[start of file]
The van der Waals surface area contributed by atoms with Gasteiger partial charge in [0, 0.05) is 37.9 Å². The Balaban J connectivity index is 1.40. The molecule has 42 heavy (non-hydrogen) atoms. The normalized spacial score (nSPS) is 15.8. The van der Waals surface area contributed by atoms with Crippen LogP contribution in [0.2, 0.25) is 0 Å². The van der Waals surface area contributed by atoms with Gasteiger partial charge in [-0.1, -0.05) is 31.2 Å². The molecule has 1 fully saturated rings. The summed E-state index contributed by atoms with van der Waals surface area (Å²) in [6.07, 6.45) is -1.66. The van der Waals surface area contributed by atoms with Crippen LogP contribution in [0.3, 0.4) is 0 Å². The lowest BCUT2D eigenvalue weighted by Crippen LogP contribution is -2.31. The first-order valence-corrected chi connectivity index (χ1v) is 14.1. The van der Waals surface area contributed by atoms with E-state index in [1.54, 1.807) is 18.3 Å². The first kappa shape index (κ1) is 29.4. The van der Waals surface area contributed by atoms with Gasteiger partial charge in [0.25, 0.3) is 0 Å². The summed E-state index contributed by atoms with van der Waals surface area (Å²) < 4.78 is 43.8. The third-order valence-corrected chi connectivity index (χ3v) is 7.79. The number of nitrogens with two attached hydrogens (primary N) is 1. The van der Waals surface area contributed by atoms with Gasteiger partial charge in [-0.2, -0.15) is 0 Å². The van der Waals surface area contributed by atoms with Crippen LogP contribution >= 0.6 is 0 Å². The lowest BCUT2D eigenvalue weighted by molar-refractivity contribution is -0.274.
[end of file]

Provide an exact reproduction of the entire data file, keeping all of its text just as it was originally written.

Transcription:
The van der Waals surface area contributed by atoms with Gasteiger partial charge in [0, 0.05) is 37.9 Å². The Balaban J connectivity index is 1.40. The molecule has 42 heavy (non-hydrogen) atoms. The normalized spacial score (nSPS) is 15.8. The van der Waals surface area contributed by atoms with Crippen LogP contribution in [0.2, 0.25) is 0 Å². The van der Waals surface area contributed by atoms with Gasteiger partial charge in [-0.1, -0.05) is 31.2 Å². The molecule has 1 fully saturated rings. The summed E-state index contributed by atoms with van der Waals surface area (Å²) in [6.07, 6.45) is -1.66. The van der Waals surface area contributed by atoms with Crippen LogP contribution in [0.3, 0.4) is 0 Å². The lowest BCUT2D eigenvalue weighted by Crippen LogP contribution is -2.31. The first-order valence-corrected chi connectivity index (χ1v) is 14.1. The van der Waals surface area contributed by atoms with E-state index in [1.54, 1.807) is 18.3 Å². The first kappa shape index (κ1) is 29.4. The van der Waals surface area contributed by atoms with Gasteiger partial charge in [0.25, 0.3) is 0 Å². The summed E-state index contributed by atoms with van der Waals surface area (Å²) < 4.78 is 43.8. The third-order valence-corrected chi connectivity index (χ3v) is 7.79. The number of nitrogens with two attached hydrogens (primary N) is 1. The van der Waals surface area contributed by atoms with Gasteiger partial charge in [-0.2, -0.15) is 0 Å². The van der Waals surface area contributed by atoms with Crippen LogP contribution >= 0.6 is 0 Å². The lowest BCUT2D eigenvalue weighted by molar-refractivity contribution is -0.274.